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For centuries, Dungannon's fortunes were closely tied to that of the O'Neill dynasty which ruled a large part of Ulster until the 17th century. The traditional site of inauguration for 'The O'Neill', was Tullyhogue Fort, an Iron Age mound some four miles northeast of Dungannon.
The clan O'Hagan were the stewards of this site for the O'Neills.
The castle was partially excavated in October 2007, by the Channel 4 archaeological show Time Team, uncovering part of the moat and walls of the castle.
In 1973, the town became the seat of the new district of the Dungannon and South Tyrone Borough Council.
The club has never quite reached senior cricket as it has limited resources and relies on the District Council for a ground. The club represented Northern Ireland in European competition in 2005–-06.
O'Neill hinted that they had been ordered to rise by the King and later produced a commission which he claimed Charles had issued to him.
Cricket was kept alive by the Royal School, Bankers and the RUC until 1939 when the Second World War broke out.
The club was reformed in 1948 mainly due to the efforts of Eddie Hodgett and the NCU leagues in 1952 and continues to do so to the present time. is the town's local team, which plays in the IFA Premiership, and is Tyrone's only representative in the league, following Omagh Town's collapse.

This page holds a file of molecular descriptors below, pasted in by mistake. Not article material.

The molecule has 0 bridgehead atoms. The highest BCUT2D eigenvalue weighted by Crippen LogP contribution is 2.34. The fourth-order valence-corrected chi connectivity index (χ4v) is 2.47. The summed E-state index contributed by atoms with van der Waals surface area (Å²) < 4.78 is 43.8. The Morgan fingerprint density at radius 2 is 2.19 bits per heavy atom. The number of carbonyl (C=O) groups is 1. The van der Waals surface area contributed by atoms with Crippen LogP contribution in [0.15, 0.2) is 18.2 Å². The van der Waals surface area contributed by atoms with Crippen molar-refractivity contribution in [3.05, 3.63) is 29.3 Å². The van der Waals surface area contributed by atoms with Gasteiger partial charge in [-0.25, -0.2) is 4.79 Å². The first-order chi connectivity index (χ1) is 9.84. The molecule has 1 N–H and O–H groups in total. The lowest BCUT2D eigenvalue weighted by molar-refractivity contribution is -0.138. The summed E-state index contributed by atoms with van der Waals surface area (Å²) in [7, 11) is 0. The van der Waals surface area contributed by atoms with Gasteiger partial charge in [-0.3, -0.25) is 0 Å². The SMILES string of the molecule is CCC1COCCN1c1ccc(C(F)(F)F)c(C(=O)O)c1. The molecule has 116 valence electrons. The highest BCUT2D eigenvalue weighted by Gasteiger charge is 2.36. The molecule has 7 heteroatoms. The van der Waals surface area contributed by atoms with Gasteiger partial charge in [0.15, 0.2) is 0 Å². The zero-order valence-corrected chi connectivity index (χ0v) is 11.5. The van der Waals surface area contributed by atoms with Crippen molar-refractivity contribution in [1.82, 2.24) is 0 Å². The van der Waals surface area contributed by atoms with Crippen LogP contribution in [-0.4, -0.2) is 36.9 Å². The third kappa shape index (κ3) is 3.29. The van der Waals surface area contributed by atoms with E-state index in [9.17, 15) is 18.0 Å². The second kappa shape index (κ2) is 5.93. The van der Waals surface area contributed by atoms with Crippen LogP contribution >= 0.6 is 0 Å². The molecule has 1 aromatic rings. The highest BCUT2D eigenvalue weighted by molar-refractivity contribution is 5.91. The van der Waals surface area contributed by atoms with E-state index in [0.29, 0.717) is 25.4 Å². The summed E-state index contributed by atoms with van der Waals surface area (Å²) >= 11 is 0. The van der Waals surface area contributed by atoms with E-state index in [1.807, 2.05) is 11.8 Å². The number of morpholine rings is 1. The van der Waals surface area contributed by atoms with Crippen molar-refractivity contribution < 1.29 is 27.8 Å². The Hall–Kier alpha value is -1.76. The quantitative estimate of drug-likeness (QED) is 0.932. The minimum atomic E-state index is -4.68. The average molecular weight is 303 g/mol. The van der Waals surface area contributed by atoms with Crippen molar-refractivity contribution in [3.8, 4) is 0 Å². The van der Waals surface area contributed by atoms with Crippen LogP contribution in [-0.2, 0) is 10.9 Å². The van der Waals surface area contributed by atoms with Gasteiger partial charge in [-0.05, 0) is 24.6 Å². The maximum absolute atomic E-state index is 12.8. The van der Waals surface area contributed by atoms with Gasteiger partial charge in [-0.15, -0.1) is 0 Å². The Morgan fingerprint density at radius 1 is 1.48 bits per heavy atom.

In 1782, the town was the location where the independence of the Irish Parliament was declared by members of the Protestant Ascendancy who controlled the parliament at the time. The deadliest attack in the town was on 17 March 1976, when a loyalist car bomb attack on the Hillcrest Bar killed four Catholic civilians.
On 24 August 1968, the Campaign for Social Justice (CSJ), the Northern Ireland Civil Rights Association (NICRA), and other groups, held Northern Ireland's first civil rights march from Coalisland to Dungannon.